What did you learn about yourself at NIU?

Going into NIU, I actually had some doubts about whether I could pass.  I’m the first in my family to graduate from college, so at first, the idea of a university was very intimidating.  I didn’t know what to expect other than I expected the material to be challenging.  And I wasn’t sure if I was “smart enough.”  However, I learned more and more that I could do anything I put my mind to. NIU’s business school is extremely demanding and challenging, and I realized that if I can get through it, that I could put myself in the same position mentally to get through anything I want to in life. I learned going through the business program that I am indeed made for business.

Tell us your “Why?”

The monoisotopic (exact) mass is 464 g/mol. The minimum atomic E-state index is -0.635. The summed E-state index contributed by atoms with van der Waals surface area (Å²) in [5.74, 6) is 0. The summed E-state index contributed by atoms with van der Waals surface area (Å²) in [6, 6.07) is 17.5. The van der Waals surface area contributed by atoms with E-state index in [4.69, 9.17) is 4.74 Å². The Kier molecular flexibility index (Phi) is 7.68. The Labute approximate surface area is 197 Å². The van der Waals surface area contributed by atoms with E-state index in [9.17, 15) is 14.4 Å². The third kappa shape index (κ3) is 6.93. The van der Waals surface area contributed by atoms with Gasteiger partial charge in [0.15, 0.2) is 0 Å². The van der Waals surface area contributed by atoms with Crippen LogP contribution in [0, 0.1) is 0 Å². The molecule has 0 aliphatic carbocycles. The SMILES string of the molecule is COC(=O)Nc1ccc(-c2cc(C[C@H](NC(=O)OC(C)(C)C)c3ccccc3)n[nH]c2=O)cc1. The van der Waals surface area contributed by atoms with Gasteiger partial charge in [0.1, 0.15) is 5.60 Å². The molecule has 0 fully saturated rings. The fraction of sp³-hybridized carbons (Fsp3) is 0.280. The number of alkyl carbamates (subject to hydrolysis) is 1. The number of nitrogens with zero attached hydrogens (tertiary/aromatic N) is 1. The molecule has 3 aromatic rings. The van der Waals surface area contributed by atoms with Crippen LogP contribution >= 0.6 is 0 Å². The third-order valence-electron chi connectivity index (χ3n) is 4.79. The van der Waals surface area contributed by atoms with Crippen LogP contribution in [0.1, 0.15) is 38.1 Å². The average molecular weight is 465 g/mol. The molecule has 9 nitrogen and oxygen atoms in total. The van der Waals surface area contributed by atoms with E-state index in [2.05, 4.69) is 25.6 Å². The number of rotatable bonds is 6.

I’ve always been a go-getter.  Multiple things motivate me, but the main thing that motivates me is potential. I feel like I have the potential to reach a high level in business.  If I don’t give it my all, I feel like there will be a lot of potential wasted.  I also am motivated to be an entrepreneur.  I find this to be one of the aspirations that set me apart from other students at NIU.  Because I don’t have aspirations to “climb the ladder”. . . I have aspirations to actually build the ladder.